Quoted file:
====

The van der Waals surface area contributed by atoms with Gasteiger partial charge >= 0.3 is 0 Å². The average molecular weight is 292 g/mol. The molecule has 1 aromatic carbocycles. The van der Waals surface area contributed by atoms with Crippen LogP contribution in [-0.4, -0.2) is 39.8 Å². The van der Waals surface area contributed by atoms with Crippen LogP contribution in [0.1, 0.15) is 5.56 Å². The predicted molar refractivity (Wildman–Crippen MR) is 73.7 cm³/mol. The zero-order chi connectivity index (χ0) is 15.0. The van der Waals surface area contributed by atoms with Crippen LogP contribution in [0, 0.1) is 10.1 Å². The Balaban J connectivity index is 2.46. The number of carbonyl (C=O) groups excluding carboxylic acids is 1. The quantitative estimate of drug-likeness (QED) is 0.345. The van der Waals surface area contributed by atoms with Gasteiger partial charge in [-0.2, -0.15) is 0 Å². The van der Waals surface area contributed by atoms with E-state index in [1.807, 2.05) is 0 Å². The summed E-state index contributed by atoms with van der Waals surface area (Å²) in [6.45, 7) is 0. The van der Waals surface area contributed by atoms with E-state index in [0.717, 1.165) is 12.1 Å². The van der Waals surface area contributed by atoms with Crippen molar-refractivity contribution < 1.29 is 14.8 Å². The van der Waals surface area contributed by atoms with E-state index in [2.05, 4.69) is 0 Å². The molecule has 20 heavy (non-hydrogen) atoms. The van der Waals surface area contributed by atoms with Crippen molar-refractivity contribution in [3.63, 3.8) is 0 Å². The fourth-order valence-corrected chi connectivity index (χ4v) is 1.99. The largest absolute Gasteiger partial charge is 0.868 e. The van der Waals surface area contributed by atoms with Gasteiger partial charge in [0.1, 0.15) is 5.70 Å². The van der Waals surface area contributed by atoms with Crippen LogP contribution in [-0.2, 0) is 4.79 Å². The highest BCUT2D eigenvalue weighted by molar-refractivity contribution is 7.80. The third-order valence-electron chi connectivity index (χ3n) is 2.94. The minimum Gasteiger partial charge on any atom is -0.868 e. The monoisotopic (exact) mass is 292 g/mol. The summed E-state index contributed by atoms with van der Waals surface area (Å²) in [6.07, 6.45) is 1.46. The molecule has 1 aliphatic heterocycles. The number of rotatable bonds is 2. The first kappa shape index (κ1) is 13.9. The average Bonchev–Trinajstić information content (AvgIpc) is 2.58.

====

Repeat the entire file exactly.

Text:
The van der Waals surface area contributed by atoms with Gasteiger partial charge >= 0.3 is 0 Å². The average molecular weight is 292 g/mol. The molecule has 1 aromatic carbocycles. The van der Waals surface area contributed by atoms with Crippen LogP contribution in [-0.4, -0.2) is 39.8 Å². The van der Waals surface area contributed by atoms with Crippen LogP contribution in [0.1, 0.15) is 5.56 Å². The predicted molar refractivity (Wildman–Crippen MR) is 73.7 cm³/mol. The zero-order chi connectivity index (χ0) is 15.0. The van der Waals surface area contributed by atoms with Crippen LogP contribution in [0, 0.1) is 10.1 Å². The Balaban J connectivity index is 2.46. The number of carbonyl (C=O) groups excluding carboxylic acids is 1. The quantitative estimate of drug-likeness (QED) is 0.345. The van der Waals surface area contributed by atoms with Gasteiger partial charge in [-0.2, -0.15) is 0 Å². The van der Waals surface area contributed by atoms with E-state index in [1.807, 2.05) is 0 Å². The summed E-state index contributed by atoms with van der Waals surface area (Å²) in [6.45, 7) is 0. The van der Waals surface area contributed by atoms with E-state index in [0.717, 1.165) is 12.1 Å². The van der Waals surface area contributed by atoms with Crippen molar-refractivity contribution < 1.29 is 14.8 Å². The van der Waals surface area contributed by atoms with E-state index in [2.05, 4.69) is 0 Å². The molecule has 20 heavy (non-hydrogen) atoms. The van der Waals surface area contributed by atoms with Crippen molar-refractivity contribution in [3.63, 3.8) is 0 Å². The fourth-order valence-corrected chi connectivity index (χ4v) is 1.99. The largest absolute Gasteiger partial charge is 0.868 e. The van der Waals surface area contributed by atoms with Gasteiger partial charge in [0.1, 0.15) is 5.70 Å². The van der Waals surface area contributed by atoms with Crippen LogP contribution in [-0.2, 0) is 4.79 Å². The highest BCUT2D eigenvalue weighted by molar-refractivity contribution is 7.80. The third-order valence-electron chi connectivity index (χ3n) is 2.94. The minimum Gasteiger partial charge on any atom is -0.868 e. The monoisotopic (exact) mass is 292 g/mol. The summed E-state index contributed by atoms with van der Waals surface area (Å²) in [6.07, 6.45) is 1.46. The molecule has 1 aliphatic heterocycles. The number of rotatable bonds is 2. The first kappa shape index (κ1) is 13.9. The average Bonchev–Trinajstić information content (AvgIpc) is 2.58.